«Glaucoma and ocular hypertension - assessment of the disc and RNFL Dr Simon Barnard PhD FCOptom FAAO DipCLP DipClinOptom DipTh(IP) Contents Glaucoma ...»
31st March 2013
© Dr Simon Barnard 2013 Synsam
Glaucoma and ocular hypertension -
assessment of the disc and RNFL
Dr Simon Barnard
PhD FCOptom FAAO DipCLP DipClinOptom DipTh(IP)
Glaucoma and ocular hypertension -assessment of the disc and RNFL
What’s important for Norwegian optometrists
What are the glaucomas?
Diagnosis of glaucoma and OHT
Anterior segment assessment
Optic nerve head and retinal nerve fibre layer assessment
Quantitative Evaluations of the Optic Nerve Head
Example referral letters
31st March 2013 © Dr Simon Barnard 2013 Synsam What’s important for Norwegian optometrists
• Primary Open Angle Glaucoma
• Primary Closed Angled Glauoma
• Ocular hypertension (OHT) This lecture w will concentrate on these conditions.
What are the glaucomas?
Glaucoma is the name applied to a group of potentially blinding diseases that share the common feature of a characteristic optic neuropathy and corresponding loss of visual function including progressive visual field loss (Salmon & Kanski, 2004) There are a number of disease processes that lead to the many, varied sub-types of glaucoma, which explains the variety of clinical features that exist between the subgroups such as differences in symptoms and signs.
Epidemiology A leading cause of blindness throughout the world. Prevalence of glaucoma throughout the world was 66.8 million cases in the year 2000. About 6.7 million bilaterally blind as a result of the disease. Chronic open angle glaucoma is the 3rd leading cause of blindness in the developed world Has recently found to be the second most common singledisease cause of UK blindness and partial sight registrations, accounting for 8% of all certifications.
Diagnosis of glaucoma and OHT There is no one test.
Although assessment of the optic nerve is important, it is imperative to understand that glaucoma and glaucoma risk can only be properly evaluated by carrying out a number of procedures Anterior segment assessment Corneal endothelium Examine for – deposited pigment (PDS) – pseudoexfoliative (PXF) material – and keratic precipitates (KPs) Aqueous convention currents, driven by the temperature differential between the iris and cornea, typically cause pigment granules to be deposited in a spindle pattern (Krukenberg’s spindle), orientated with its long-axis vertical.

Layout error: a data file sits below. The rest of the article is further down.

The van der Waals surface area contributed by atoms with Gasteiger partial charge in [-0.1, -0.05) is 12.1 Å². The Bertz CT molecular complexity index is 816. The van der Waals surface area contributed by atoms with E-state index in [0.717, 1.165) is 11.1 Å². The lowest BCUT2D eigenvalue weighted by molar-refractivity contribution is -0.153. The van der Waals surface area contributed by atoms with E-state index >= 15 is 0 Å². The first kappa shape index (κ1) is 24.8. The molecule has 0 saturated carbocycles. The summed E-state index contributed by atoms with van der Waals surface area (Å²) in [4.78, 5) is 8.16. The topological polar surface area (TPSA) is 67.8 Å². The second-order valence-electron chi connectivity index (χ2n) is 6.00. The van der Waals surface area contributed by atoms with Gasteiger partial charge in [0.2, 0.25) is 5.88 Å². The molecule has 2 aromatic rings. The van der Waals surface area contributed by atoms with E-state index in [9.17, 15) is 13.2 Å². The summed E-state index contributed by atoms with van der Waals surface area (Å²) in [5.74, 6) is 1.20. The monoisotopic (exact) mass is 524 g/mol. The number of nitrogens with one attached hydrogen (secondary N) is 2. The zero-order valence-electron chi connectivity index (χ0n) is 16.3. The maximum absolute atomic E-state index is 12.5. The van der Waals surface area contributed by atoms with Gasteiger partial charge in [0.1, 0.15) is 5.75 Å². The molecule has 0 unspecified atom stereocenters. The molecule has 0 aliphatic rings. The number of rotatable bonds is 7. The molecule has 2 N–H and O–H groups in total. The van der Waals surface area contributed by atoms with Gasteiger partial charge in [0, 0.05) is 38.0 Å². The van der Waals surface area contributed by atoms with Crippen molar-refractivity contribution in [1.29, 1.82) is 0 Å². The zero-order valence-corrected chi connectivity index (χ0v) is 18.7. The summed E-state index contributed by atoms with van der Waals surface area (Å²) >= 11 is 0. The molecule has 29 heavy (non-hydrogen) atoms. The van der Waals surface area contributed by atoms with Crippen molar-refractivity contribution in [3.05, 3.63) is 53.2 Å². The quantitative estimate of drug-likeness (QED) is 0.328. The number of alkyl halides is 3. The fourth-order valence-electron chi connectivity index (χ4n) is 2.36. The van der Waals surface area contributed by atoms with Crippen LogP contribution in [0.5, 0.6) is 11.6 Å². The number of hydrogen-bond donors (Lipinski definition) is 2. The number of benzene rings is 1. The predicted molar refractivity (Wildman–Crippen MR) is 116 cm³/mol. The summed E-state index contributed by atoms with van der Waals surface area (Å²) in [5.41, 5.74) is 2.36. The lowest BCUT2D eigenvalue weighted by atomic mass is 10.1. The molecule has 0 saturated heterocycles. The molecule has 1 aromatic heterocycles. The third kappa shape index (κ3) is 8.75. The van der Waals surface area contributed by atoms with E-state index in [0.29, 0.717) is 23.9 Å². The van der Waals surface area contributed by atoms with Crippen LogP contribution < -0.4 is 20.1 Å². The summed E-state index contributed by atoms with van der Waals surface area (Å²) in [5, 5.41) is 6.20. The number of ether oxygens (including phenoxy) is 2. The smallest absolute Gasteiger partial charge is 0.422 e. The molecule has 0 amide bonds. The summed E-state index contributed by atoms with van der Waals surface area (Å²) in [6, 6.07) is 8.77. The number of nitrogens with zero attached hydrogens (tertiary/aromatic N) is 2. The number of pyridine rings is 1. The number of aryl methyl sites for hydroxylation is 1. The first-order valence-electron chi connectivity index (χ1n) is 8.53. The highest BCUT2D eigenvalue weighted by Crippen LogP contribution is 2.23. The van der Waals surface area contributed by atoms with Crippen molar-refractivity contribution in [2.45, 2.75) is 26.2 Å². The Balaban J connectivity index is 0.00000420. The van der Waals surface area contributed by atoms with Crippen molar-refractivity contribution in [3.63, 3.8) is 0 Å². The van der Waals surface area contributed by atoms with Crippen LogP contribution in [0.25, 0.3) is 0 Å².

KP are accumulations of inflammatory cells that settle on the corneal endothelium during episodes of uveitis. Ocular inflammation is generally associated with a decrease in IOP, because ciliary body involvement reduces aqueous humour production.
However, it can elevate pressure, directly by involving the trabecular-meshwork (trabeculitis), obstructing trabecular outflow with leaked viscous protein and leukocytes, and encouraging the formation of peripheral anterior synechiae (PAS); and indirectly, by its management with corticosteroids.
Glaucoma is more commonly associated with uveitis when the inflammation is recurrent or chronic, and in the special case of Fuch’s heterochromic iridocyclitis Crystalline lens Pigment granules, liberated by pigment dispersion syndrome (PDS) or pseudoexfoliation syndrome (PXF), or other causes may settle on any structure in the anterior chamber, including anterior lens capsule. In PXF syndrome, epithelium of lens, pigmented epithelium of iris, non-pigmented epithelium of ciliary body, and possibly zonules of lens, produce PXF material.
PSX is important for Norwegian optometrists as there is evidence that 50% of open angle glaucoma in Scandanavian countries is caused by PSX.
Deposited PXF material on anterior lens surface classically has bull’s eye configuration, because the mid-peripheral region is rubbed clear by the movement of the touching inner border of the iris.
Bright slit-lamp → pupil constriction = visibility of scalloped edge of these zones.
Therefore, often requires mydriasis.
PXF syndrome is an ocular manifestation of a systemic disorder. In affected individuals, PXF material can be detected in visceral organs and the skin, but it is only in the eye that it is known to be of consequence.
Optic nerve head and retinal nerve fibre layer assessment Introduction Open angle glaucoma is defined as a slowly progressive optic atrophy, characterized by midperipheral visual field loss and excavated appearance of the optic disc.” (HA Quigley 1996).